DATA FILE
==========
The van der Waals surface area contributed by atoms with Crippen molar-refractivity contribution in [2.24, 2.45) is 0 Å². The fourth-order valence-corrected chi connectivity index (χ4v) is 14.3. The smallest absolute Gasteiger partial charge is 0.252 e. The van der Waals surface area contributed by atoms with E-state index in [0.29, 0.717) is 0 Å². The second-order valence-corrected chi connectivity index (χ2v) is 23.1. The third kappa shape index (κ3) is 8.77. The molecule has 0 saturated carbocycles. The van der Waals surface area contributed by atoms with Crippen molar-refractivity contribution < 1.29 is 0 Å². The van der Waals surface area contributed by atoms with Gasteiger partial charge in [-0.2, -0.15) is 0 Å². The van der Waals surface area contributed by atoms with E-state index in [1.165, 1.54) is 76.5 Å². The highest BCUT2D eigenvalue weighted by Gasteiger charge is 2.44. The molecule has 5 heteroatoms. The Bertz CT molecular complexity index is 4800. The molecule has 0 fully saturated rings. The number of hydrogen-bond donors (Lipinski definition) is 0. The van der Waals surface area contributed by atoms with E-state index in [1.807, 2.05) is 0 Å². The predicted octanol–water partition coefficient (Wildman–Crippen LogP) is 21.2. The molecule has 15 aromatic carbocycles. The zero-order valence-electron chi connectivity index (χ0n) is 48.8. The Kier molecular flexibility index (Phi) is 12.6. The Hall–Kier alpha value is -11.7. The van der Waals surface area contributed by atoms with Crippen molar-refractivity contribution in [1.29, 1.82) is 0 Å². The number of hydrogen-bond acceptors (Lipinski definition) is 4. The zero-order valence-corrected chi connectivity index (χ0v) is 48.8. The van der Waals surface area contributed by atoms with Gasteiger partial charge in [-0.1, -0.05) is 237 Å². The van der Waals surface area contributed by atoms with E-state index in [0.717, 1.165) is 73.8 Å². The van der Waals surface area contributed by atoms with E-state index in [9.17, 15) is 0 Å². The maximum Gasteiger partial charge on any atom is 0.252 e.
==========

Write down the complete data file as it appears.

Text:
The van der Waals surface area contributed by atoms with Crippen molar-refractivity contribution in [2.24, 2.45) is 0 Å². The fourth-order valence-corrected chi connectivity index (χ4v) is 14.3. The smallest absolute Gasteiger partial charge is 0.252 e. The van der Waals surface area contributed by atoms with E-state index in [0.29, 0.717) is 0 Å². The second-order valence-corrected chi connectivity index (χ2v) is 23.1. The third kappa shape index (κ3) is 8.77. The molecule has 0 saturated carbocycles. The van der Waals surface area contributed by atoms with Crippen molar-refractivity contribution < 1.29 is 0 Å². The van der Waals surface area contributed by atoms with Gasteiger partial charge in [-0.2, -0.15) is 0 Å². The van der Waals surface area contributed by atoms with E-state index in [1.165, 1.54) is 76.5 Å². The highest BCUT2D eigenvalue weighted by Gasteiger charge is 2.44. The molecule has 5 heteroatoms. The Bertz CT molecular complexity index is 4800. The molecule has 0 fully saturated rings. The number of hydrogen-bond donors (Lipinski definition) is 0. The van der Waals surface area contributed by atoms with E-state index in [1.807, 2.05) is 0 Å². The predicted octanol–water partition coefficient (Wildman–Crippen LogP) is 21.2. The molecule has 15 aromatic carbocycles. The zero-order valence-electron chi connectivity index (χ0n) is 48.8. The Kier molecular flexibility index (Phi) is 12.6. The Hall–Kier alpha value is -11.7. The van der Waals surface area contributed by atoms with Crippen molar-refractivity contribution in [1.29, 1.82) is 0 Å². The number of hydrogen-bond acceptors (Lipinski definition) is 4. The zero-order valence-corrected chi connectivity index (χ0v) is 48.8. The van der Waals surface area contributed by atoms with Gasteiger partial charge in [-0.1, -0.05) is 237 Å². The van der Waals surface area contributed by atoms with E-state index in [0.717, 1.165) is 73.8 Å². The van der Waals surface area contributed by atoms with E-state index in [9.17, 15) is 0 Å². The maximum Gasteiger partial charge on any atom is 0.252 e.